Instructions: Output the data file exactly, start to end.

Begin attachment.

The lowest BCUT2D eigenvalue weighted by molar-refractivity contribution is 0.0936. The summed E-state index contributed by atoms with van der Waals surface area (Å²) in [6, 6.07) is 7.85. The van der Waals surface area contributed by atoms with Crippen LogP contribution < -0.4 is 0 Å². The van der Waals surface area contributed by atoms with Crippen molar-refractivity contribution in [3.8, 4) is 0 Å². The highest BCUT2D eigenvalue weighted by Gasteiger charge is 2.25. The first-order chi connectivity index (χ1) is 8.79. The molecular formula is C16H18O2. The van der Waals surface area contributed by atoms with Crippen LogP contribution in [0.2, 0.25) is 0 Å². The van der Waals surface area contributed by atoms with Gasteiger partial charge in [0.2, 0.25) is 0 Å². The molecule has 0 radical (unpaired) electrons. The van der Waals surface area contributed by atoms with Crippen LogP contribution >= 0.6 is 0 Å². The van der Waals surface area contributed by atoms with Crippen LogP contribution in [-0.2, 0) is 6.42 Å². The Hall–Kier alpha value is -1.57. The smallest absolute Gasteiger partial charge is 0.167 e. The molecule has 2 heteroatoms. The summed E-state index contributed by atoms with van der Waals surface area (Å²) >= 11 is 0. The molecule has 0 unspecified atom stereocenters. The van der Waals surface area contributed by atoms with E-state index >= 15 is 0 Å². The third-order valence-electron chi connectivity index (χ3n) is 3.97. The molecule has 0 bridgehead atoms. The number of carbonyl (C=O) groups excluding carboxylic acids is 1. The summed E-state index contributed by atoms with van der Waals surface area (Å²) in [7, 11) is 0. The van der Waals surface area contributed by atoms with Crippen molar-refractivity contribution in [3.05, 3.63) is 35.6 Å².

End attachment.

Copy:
The lowest BCUT2D eigenvalue weighted by molar-refractivity contribution is 0.0936. The summed E-state index contributed by atoms with van der Waals surface area (Å²) in [6, 6.07) is 7.85. The van der Waals surface area contributed by atoms with Crippen LogP contribution < -0.4 is 0 Å². The van der Waals surface area contributed by atoms with Crippen molar-refractivity contribution in [3.8, 4) is 0 Å². The highest BCUT2D eigenvalue weighted by Gasteiger charge is 2.25. The first-order chi connectivity index (χ1) is 8.79. The molecular formula is C16H18O2. The van der Waals surface area contributed by atoms with Crippen LogP contribution in [0.2, 0.25) is 0 Å². The van der Waals surface area contributed by atoms with Gasteiger partial charge in [0.2, 0.25) is 0 Å². The molecule has 0 radical (unpaired) electrons. The van der Waals surface area contributed by atoms with Crippen LogP contribution >= 0.6 is 0 Å². The van der Waals surface area contributed by atoms with Crippen LogP contribution in [-0.2, 0) is 6.42 Å². The Hall–Kier alpha value is -1.57. The smallest absolute Gasteiger partial charge is 0.167 e. The molecule has 2 heteroatoms. The summed E-state index contributed by atoms with van der Waals surface area (Å²) >= 11 is 0. The molecule has 0 unspecified atom stereocenters. The van der Waals surface area contributed by atoms with E-state index >= 15 is 0 Å². The third-order valence-electron chi connectivity index (χ3n) is 3.97. The molecule has 0 bridgehead atoms. The number of carbonyl (C=O) groups excluding carboxylic acids is 1. The summed E-state index contributed by atoms with van der Waals surface area (Å²) in [7, 11) is 0. The van der Waals surface area contributed by atoms with Crippen molar-refractivity contribution in [3.05, 3.63) is 35.6 Å².